Healthcare workers deserve protection from violence
Jthere is no place for violence in civil society. Yet stabbings, shootings, threats and other violent attacks have become appallingly common, including in US hospitals and other health care facilities.
As leaders of national associations representing hospitals and emergency physicians, we know the intimidation and violence experienced daily by medical professionals. Making it a federal offense could help prevent it.
Nurses, doctors and other frontline staff in American hospitals, emergency departments and healthcare systems are experiencing high rates of violence. A new survey from the American College of Emergency Physicians (ACEP) has found that more than eight in 10 emergency physicians believe the rate of violence in emergency departments has increased, with 45% saying it has risen significantly over the past of the past five years. This has only been exacerbated by the pandemic.
A survey of registered nurses working in hospitals showed that during the pandemic, 44% said they had experienced physical abuse and 68% said they had experienced verbal abuse. This creates an extremely difficult environment in what are supposed to be places of healing.
Despite the almost daily occurrence of abuses directed at health care workers, no federal law protects them.
In late 2021, Attorney General Merrick Garland acknowledged the shocking rise in violence against airline employees and ordered the US Department of Justice to prioritize prosecutions against individuals who carry out attacks. Members of Congress are now weighing a bill to help protect American healthcare workers.
The bipartisan Safety from Violence for Health Care Employees Act (HR 7961), sponsored by Reps. Madeleine Dean (D-Pa.) and Larry Bucshon (R-Ind.), would assault or l intimidation of health care workers in the workplace a federal offense.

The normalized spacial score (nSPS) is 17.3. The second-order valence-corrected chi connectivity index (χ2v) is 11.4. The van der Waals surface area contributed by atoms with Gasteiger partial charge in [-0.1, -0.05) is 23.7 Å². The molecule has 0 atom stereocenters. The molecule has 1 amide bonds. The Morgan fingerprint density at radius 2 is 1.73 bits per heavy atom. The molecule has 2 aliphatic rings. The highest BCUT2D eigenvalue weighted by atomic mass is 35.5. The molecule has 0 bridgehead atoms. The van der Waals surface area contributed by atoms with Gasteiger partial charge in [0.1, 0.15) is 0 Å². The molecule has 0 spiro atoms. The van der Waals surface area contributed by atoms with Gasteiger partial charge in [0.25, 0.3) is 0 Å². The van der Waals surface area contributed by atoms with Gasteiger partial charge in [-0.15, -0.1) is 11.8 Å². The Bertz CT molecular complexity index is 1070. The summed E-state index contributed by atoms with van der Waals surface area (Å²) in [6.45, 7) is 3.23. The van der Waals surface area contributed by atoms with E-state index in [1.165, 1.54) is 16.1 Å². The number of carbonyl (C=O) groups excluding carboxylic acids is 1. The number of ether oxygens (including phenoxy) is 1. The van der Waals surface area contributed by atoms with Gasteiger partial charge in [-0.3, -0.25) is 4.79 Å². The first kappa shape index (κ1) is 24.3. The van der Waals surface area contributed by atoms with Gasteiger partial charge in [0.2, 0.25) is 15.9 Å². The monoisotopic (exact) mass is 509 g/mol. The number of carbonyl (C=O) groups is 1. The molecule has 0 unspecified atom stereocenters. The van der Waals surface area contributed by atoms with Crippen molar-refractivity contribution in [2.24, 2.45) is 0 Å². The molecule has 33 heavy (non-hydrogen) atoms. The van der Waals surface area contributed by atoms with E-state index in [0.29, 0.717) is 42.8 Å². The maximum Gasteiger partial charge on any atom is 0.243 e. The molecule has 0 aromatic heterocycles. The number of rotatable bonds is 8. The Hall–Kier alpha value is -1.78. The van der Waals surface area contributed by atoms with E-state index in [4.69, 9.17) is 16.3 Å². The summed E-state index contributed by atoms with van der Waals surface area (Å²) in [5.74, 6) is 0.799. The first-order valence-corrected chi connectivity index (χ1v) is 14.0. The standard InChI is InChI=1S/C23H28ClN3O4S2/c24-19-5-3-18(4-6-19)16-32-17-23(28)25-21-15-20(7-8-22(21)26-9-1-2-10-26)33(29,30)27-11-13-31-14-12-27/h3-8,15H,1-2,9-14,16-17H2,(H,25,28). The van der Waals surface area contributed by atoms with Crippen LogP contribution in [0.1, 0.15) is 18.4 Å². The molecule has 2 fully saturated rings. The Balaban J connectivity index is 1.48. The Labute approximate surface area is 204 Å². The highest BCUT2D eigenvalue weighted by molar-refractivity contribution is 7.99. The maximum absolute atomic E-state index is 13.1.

This bill would also strengthen the ability of hospitals and health systems to prevent and reduce violence against staff. By establishing a new grant program, the bill would encourage hospitals to upgrade their security systems, better train staff to respond to violent incidents and coordinate more effectively with law enforcement to combat the threats.
Preventing violence in hospitals is the right thing to do for everyone’s safety and has important implications for the delivery of care. Hostility in the workplace makes it difficult for healthcare workers to focus on their mission of providing patient care.
Of particular concern is that the CAPE survey found that nearly nine in 10 emergency physicians believe that violence in emergency departments negatively affects patient care. When it comes to medical emergencies — from gunshot wounds and car accidents to ruptured appendages and overdoses — time is of the essence and every second counts. Medical personnel must focus 100% on providing life-saving care without worrying about their own safety.
Physical and verbal attacks also demoralize healthcare workers. Even the threat of violence contributes to burnout and exacerbates high levels of staff turnover. Hospitals and health systems are facing an unprecedented shortage of doctors, nurses and allied health professionals. Unless violence is mitigated by putting in place safeguards, it will become increasingly difficult to retain and recruit staff.
No one should have to work in an environment in which they feel threatened and despised. We applaud lawmakers who support the SAVE Act and urge Congress to enact it. Emergency doctors, nurses and all hospital professionals work around the clock to provide quality care to all who need it, and they deserve to be protected from violence when they do.
Mary Beth Kingston is a Registered Nurse, Chief Nursing Officer at Advocate Aurora Health, and Board Member of the American Hospital Association. Christopher S. Kang is an emergency physician based in Tacoma, Washington, and president of the American College of Emergency Physicians.